**1/2 8 song budget collection contains some of Wilson's best Ecko material ("Over At Annie Mae's", "It's Sweet On The Backstreet") and one strong new juke joint blueser, "Goin' Jukin". Also included is a remix of the hit "Love Seat" (in addition to the original). But a proper "best of" this is not.
"Songs From The Vault" (Wilson 2001)
1 I Love My Wife
*** Compilation released on Wilson's own label includes songs from his Traction disc "Why?" and some previously unreleased material. Most noteworthy is "All Because Of Your Love" & "So Called Friends". The latter was a hit for Roscoe Robinson recently. He also does one of Uncle Milton's (Campbell) songs, "If Walls Could Talk".
"You Got To Pay To Play" (Wilson 2002)
1. Show Me What You Working
***1/2 Infectious soul dance disc featuring 10 songs written and co-produced by hitmaker Floyd Hamberlin. Although 100% programmed music I find this music pure ear sugar. The best jams musically are the lewd "Monkey Talk", "Smack It Up" & "Shadows On The Wall". Soul and blues purists (snobs) may whine about programmed soul music but if you have an appreciation for it - you'll find this disc a cut above most of the cds you see in the rack! I just wish the subject matter was more creative.
"If Heartaches Were Nickels" (Delmark 2004)
1. Cut You A-Loose
**** Charles Wilson's last disc (the very fine independently-released "You Got To Pay To Play" ) was catchy programmed party soul that is popular on the "chitlin circuit". But this Delmark debut is 100% organic- meaning it's actual humans playing on it- and it rips! Everything about this CD works- the band is tight and Carl Weathersby is a tour-de-force on guitar as he plays on 13 of the tracks! Charles' vocals are the best example so far of his talents- the way he soulfully owns the title track, Robert Ward's "My Love Is Real", Lee Shot Williams' "I Like Your Style", Little Milton's "Hattie Mae" and Travis Haddix' "Doctor Doctor". 15 tracks- not a dud in the bunch. He even does justice to the overdone "Cut You-A-Loose". He has a unique voice, one that even straddles gender lines. He sings from the gut with a heavy vibrato. Hopefully this will not be a one time event because this is a strong record. The only thing that keeps this from being a stone classic is too many covers. More original material would be the right move next chapter.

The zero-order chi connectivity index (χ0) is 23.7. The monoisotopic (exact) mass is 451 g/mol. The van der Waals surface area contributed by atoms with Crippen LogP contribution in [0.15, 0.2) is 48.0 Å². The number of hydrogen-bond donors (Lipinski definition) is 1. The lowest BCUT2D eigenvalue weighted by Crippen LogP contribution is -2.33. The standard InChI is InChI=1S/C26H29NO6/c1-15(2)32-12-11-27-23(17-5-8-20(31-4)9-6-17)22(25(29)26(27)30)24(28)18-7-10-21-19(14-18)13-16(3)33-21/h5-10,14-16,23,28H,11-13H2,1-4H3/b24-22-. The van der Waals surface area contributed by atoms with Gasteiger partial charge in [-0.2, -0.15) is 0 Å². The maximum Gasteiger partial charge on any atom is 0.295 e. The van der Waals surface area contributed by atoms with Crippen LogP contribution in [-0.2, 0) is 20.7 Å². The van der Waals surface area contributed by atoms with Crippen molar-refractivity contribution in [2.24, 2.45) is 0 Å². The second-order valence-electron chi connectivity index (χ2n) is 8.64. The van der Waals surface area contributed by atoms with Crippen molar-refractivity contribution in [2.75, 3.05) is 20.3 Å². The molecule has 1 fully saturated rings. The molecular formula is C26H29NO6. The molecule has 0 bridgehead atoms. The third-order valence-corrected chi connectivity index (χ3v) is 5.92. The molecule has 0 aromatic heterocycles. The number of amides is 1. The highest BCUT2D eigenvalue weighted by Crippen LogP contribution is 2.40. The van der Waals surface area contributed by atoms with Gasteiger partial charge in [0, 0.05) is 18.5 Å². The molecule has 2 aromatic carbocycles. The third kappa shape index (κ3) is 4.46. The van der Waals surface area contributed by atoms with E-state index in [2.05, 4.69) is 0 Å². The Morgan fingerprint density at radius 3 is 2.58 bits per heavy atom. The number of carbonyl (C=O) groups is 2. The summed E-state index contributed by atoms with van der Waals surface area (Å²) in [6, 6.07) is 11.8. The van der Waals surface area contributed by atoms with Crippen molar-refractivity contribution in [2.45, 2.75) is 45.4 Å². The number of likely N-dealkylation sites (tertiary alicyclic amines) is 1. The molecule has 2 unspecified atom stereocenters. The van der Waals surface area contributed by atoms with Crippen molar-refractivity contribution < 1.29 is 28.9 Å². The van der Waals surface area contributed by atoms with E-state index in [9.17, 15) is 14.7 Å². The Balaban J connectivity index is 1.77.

"If It Ain't Broke Don't Fix It" (Delta Ent. 2005)
1. Just Enough Love
"Sexual Healing" (Hitmakers USA 2006 )
1 Sexual Healing
*** Last year he dropped the inexplicably ignored CD "If It Ain't Broke Don't Fix It". It was a solid set of programmed soul/dance. On the new "Sexual Healing" he grabs the 5 tracks from "If It Ain't Broke" and adds four new ones including the rolling, midtempo title cut. Although a completely different song Wilson needs the same treatment as did Marvin Gaye on his own "Sexual Healing". Nevertheless it takes second place to "Mississippi Boy" (a new version sung by Wilson). It's a swinging programmed tapper produced by Floyd Hamberlin that may finally get maximum airplay this time out. Essentially it's the same backing track as Will T's version albeit with new (and better) vocals. The other new tracks are a fine duet with Shara Scott ("I Love You Too Much") and another slowie titled "Check Yourself". To fill out the CD the great "If It Ain't Broke (Don't Fix It)" gets a second chance as does "Just Enough Love" & "If You Can Do It". Irritatingly, "Back And Forth" & "All Caught Up" now make their third appearance on a Charles Wilson CD in five years! Not remixes- not alternates- the same tracks! Still this is serviceable programmed Soul Blues but at a $16.98 list price it's hard to forgive the repeats if you already paid for them once (or twice). If you don't have the "If It Ain't Broke Don't Fix It" you don't need it and this new one becomes an essential Southern Soul purchase.
"The Best Of Charles Wilson" (Ecko 2006)
1. Love Seat
"The After Party (Deluxe)" (CDS 2007)
1. Something Different About You
(on "Deluxe" version only)
***1/2 Wilson's best Southern Soul album since his days with Ecko. 10 brand new southern soul songs produced by Simeo (plus the "hidden" bonus track "Mississippi Boy"). Includes some of his best known songs from "Plumber Man" to "That Boom!" to the aforementioned "Mississippi Boy". The album was reissued in 2008 as "The After Party Deluxe" featuring a duet with Mel Waiters, "Something Different About You" and a remix of "That Boom!".
"Pay Myself First" (CDS 2009)
1. I'm Not Afraid
"Troubled Child" (Severn 2009)
1. Where My Baby Went
"That Girl Belongs To Me" (CDS 2010)
1. I Donít Need To Be a What-You-Want Somebody
"Think About What You Got" (CDS 2012)
1 Pay Myself First
"2 On 1: Pay Myself First & That Girl Belongs To Me" (CDS 2014)
1. I'm Not Afraid Of Love
"Best Side Of Me" (Wilson/Music Access Inc 2015)
1.Mississippi Boy Pt. 2 (feat. J Wonn)
"Sweet & Sour Blues" (Blues Critic 2015)
1 Clean Out of Love
"Southern Soul Jook Joint" (Music Access Inc 2016)
1 Jook Joint